Addiction can take many forms, but the single greatest misunderstanding is that of attributing addiction to a lack of self-discipline.  This is simply not true – addiction is a physiological issue that can take a range of debilitating forms in a persons life.  It needs to be seen as such to be able to formulate a recovery plan that goes beyond the multi-step programs often rooted in faith or even internment in expensive rehabilitation clinics, mostly with a high risk of relapse.

Neurofeedback aims to address the brain disorder of addiction by retraining the brain.  It teaches the brain how to become calm, focused and relaxed, thus creating a more desirable state of mind than what drugs offer in only a temporary and often incapacitating manner.  Without resorting to medicine, neurofeedback lays the tracks for a healthy state of mind, creating a brain that can respond clearly and rationally to the impulses that prompt addictive behaviour in the first place.  It helps create a mind that can adapt its arousal level to any situation as needed.

With neurofeedback training, the brain learns to self-regulate, to summon resources when needed and to switch off into a deep sleep for recovery when desired.  It gives the person the freedom to observe their emotions, respond to situations as needed and generally retain a certain coolness in daily life that reflects a zone where the brain is neither having to be hyper-focussed (‘fight-or-flight mode’) nor overwhelmed and thus drawn to shut down and rest.  Neurofeedback calms the body and the mind, restores a healthy sense of self-worth, and adds cheerfulness in a measure that’s genuine and organic.

Addictions often arise as a reaction to undigested negative experiences, or trauma.  Putting the mind in a state where it can relax and start dealing with this is a key goal.  At first, symptoms such as hyper-vigilance, insomnia, anger and over-excitability are addressed.  Then, we use Alpha Theta neurofeedback training to help the brain deal with the unresolved issues.  Alpha Theta neurofeedback training holds the person in a state of deep relaxation, where memories can safely surface and as a result be processed.  The idea is that traumatic memories are put into long-term storage, where they can be recalled from, without the adverse emotional state attached to them.

Scott & Peniston Study:  Treating Alcoholism with Neurofeedback

Alcoholics produce measurably less alpha activity.  In 1993 Scott and Peniston conducted a neurofeedback study with 24 veterans with PTSD and alcoholism, training alpha-theta while inhibiting delta activity to prevent reliving trauma.  Participants likened the experience to observing their past behaviour from an emotionally neutral vantage point.  It was found that 12-18 months later, none of the participants suffered from PTSD, and 79% had remained abstinent from alcohol and substance abuse.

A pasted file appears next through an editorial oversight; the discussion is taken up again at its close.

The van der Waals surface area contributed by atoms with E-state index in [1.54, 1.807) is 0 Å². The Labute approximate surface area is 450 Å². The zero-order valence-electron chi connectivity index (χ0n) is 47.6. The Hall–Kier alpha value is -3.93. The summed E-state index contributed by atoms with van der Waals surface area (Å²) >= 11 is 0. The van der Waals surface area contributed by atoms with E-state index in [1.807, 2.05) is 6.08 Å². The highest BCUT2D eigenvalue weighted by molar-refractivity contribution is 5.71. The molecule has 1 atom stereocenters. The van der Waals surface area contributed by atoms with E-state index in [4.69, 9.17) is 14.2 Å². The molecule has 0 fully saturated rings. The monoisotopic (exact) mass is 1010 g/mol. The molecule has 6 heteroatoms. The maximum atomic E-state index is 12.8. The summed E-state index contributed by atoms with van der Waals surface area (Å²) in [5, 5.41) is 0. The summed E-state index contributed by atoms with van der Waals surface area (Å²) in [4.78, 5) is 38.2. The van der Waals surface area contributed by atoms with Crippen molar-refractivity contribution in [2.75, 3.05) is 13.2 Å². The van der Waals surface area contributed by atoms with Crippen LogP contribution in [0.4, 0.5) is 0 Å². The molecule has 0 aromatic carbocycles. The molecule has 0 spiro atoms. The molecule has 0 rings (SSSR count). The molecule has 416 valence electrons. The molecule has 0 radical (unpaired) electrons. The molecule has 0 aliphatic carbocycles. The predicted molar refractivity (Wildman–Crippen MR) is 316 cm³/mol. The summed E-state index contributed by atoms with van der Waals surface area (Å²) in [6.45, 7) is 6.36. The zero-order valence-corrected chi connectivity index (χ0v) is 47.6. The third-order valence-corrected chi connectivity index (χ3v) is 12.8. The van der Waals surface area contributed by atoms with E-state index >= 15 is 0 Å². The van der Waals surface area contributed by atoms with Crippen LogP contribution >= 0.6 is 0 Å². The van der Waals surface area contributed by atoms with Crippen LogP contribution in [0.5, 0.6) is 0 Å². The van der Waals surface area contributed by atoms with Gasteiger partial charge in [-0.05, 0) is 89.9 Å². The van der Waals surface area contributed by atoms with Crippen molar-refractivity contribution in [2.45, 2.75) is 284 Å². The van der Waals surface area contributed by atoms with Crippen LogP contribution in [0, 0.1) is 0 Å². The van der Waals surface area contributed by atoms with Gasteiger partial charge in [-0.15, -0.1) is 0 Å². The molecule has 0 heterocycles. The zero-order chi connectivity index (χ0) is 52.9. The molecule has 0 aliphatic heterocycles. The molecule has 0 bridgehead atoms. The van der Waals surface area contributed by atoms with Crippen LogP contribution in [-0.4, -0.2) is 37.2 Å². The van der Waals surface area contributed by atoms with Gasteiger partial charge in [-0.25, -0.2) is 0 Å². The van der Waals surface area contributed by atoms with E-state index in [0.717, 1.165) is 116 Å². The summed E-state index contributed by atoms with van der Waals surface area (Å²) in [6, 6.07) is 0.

Neurofeedback is a form of complementary therapy and should not be seen as a replacement for conventional medicine.  qEEG brain map-based neurofeedback training takes a more holistic approach to brain functioning, rather than just focusing on medical symptoms.  It is not intended as a form of diagnosis nor medical intervention nor medical advice per the disclaimer.

 

“I used to smoke cannabis daily, not just to get to sleep, but to be creative, social, inspired and probably also to detach myself from my surroundings – as if to say, ‘it’s not really me, just my funny, slightly stoned side’.  Neurofeedback helped me regain a sense of self-worth that is different from ‘me me me’, it made me confident and self-assured, and I actually enjoy sobriety more now that I realise that it’s not the weed that made me funny, that’s actually me!

I’ve started vlogging, I’m not ashamed to expose my personality in front of others, and I can get to sleep without smoking, which is great as I wake up with a fresh mind, get things done, and I’m still creative – not just that, I’m actually doing things with the ideas I have.

I still smoke occasionally, and I do enjoy it, just in a different way – for one, it’s no longer a stimulant, just a relaxant, and I can have great conversations and good times with friends.  It’s weird, something I relied on to become animated has fallen into the shadow of my personality, it’s almost a drag as I know I’ll be hungover the next day so I really just reserve it for social occasions or special moments – that way I feel the effect much more strongly and it’s become a treasure, not a vice.”

– Jacy, Graphic Design and Social Media Freelancer

Note:  NeurofeedbackIO does not endorse drug use.

Brain Maps and Personalised Brain Training

Neurofeedback for menopause

Brain Maps show Character Traits

With a Kaiser Neuromap, we can identify character traits, vulnerabilities and strengths.